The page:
Voluntary Rate Cap for Working Capital Credit to Fall to 11.5%
Image by Shutterstock.com
Economic Development Minister Marton Nagy and representatives of the Hungarian Banking Association agreed to reduce the voluntary rate cap for working capital credit for businesses by half a percentage point to 11.5% at a meeting on Thursday, the Economic Development Ministry said, according to a report by state news wire MTI.
The sides agreed on the measure two days after National Bank of Hungary (MNB) policymakers decided to lower the base rate by 75 bp to 12.25%.
The reduction in the voluntary rate cap will be applied from November 2.
The sides agreed that the voluntary cap on APRs for home loans would remain at 8.5%.
The voluntary rate caps were adopted by lenders starting October 9, after talks with Nagy. The minister said the government would commit to weighing the phase-out of the corporate rate cap and to starting a review of the cap on retail home loans if the central bank base rate falls under 10%. He also said the government would back the Hungarian Banking Association's plans and efforts related to the regulation of digitalization in the financial sector.
At the meeting on Thursday, the sides started the discussion of lenders' proposals on digitalization.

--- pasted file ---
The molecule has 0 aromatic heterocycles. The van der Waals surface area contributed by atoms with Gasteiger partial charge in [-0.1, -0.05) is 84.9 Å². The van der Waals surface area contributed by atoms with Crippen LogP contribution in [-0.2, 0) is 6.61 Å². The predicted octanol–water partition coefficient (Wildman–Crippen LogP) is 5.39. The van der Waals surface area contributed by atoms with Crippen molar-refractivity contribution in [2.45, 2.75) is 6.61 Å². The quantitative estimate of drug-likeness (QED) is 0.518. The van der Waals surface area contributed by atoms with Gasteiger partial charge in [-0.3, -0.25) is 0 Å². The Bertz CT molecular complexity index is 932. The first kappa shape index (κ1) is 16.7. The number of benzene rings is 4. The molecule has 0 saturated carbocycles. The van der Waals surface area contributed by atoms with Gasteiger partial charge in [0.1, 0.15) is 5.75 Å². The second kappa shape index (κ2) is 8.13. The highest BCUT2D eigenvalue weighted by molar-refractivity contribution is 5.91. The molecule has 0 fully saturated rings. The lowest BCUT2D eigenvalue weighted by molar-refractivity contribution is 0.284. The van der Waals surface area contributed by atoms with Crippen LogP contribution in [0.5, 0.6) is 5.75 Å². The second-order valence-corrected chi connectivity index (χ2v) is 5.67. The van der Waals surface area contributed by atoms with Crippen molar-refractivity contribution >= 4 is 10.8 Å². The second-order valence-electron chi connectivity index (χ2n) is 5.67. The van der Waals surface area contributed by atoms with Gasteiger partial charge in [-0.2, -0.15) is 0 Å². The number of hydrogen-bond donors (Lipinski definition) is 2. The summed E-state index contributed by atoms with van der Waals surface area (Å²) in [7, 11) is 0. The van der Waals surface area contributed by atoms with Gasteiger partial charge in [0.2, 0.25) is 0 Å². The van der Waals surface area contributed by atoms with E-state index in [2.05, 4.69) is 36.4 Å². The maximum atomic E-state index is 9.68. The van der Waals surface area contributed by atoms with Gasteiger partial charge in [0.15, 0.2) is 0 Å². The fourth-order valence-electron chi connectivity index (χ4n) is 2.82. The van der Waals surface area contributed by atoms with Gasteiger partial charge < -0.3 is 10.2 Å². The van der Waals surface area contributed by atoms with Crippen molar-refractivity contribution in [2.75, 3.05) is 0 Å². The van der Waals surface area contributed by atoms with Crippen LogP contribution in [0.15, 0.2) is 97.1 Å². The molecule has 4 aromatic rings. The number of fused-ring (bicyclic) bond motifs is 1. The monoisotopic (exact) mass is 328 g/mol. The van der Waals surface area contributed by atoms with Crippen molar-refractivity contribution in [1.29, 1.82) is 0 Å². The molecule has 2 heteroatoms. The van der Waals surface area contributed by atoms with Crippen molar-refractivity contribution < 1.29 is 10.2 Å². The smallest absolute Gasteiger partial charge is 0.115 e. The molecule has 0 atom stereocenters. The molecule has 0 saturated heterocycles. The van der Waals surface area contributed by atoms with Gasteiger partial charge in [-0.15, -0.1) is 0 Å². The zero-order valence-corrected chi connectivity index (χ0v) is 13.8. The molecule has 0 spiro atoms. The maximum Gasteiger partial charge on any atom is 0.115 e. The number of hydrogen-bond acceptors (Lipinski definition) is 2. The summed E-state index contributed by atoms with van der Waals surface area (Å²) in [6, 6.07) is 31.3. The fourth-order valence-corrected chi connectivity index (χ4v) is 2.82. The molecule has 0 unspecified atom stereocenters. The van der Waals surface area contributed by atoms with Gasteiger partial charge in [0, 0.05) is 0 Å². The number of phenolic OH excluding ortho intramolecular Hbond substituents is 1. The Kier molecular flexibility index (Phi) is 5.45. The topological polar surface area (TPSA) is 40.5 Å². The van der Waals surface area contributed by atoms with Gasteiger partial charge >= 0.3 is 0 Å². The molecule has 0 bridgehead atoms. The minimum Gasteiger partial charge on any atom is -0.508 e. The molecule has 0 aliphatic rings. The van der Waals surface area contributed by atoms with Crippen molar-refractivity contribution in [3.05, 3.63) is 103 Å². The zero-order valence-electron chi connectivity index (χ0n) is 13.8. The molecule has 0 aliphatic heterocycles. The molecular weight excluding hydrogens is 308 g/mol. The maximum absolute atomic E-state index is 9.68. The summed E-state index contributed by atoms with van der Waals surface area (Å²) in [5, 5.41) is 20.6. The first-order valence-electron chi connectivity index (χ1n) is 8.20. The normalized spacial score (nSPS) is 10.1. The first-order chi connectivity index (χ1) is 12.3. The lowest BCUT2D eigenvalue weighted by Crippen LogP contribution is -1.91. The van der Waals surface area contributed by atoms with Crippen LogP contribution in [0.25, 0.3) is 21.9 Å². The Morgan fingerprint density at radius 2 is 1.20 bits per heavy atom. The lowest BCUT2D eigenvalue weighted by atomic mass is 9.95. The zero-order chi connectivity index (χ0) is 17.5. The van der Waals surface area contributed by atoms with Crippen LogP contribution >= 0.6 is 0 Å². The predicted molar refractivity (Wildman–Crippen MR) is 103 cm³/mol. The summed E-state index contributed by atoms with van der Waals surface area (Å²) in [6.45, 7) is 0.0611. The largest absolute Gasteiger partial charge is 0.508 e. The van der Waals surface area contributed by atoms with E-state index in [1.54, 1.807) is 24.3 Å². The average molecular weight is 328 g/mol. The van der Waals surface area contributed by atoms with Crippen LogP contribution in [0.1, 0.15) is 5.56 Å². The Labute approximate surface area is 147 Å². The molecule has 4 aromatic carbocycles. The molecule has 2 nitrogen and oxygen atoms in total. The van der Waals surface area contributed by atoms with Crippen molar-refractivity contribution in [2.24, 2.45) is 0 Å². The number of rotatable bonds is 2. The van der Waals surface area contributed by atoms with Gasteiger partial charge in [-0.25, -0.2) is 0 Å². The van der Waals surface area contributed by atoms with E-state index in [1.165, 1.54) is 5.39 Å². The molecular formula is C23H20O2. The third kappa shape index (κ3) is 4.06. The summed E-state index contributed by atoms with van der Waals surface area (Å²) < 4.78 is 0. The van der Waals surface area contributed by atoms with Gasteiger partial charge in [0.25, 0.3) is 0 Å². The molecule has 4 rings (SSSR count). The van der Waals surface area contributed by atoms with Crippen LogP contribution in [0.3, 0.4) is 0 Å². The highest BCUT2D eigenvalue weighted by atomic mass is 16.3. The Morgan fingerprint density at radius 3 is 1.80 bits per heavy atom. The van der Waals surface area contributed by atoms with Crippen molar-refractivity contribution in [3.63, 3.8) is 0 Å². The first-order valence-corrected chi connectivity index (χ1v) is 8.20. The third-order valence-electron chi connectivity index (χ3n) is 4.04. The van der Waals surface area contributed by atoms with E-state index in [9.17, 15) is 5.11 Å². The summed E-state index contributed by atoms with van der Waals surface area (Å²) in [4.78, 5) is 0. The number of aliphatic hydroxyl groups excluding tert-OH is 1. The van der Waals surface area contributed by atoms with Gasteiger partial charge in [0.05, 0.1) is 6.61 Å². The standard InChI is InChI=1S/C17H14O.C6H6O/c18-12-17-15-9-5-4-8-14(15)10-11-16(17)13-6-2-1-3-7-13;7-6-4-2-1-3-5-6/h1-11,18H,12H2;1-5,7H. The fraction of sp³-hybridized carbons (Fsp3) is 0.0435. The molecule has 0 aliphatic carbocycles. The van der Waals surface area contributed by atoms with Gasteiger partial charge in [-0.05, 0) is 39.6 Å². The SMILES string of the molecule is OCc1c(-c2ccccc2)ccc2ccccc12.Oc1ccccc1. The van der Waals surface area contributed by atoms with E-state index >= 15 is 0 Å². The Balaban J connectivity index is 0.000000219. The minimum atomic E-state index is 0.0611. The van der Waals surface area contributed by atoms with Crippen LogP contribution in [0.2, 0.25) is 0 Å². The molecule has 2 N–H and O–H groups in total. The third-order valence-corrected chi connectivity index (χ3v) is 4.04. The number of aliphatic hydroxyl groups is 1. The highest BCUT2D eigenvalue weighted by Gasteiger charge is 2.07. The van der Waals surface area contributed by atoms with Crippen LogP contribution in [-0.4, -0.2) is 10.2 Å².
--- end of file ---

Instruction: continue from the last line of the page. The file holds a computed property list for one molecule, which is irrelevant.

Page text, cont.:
Commenting on the proposals, Nagy said banks should "exploit to the fullest" the opportunities offered by digitalizing administrative processes, adopting FinTech solutions, and using artificial intelligence, pointing to their "significant growth potential".
SUPPORT THE BUDAPEST BUSINESS JOURNAL
Producing journalism that is worthy of the name is a costly business. For 27 years, the publishers, editors and reporters of the Budapest Business Journal have striven to bring you business news that works, information that you can trust, that is factual, accurate and presented without fear or favor.
Newspaper organizations across the globe have struggled to find a business model that allows them to continue to excel, without compromising their ability to perform. Most recently, some have experimented with the idea of involving their most important stakeholders, their readers.
We would like to offer that same opportunity to our readers. We would like to invite you to help us deliver the quality business journalism you require. Hit our Support the BBJ button and you can choose the how much and how often you send us your contributions.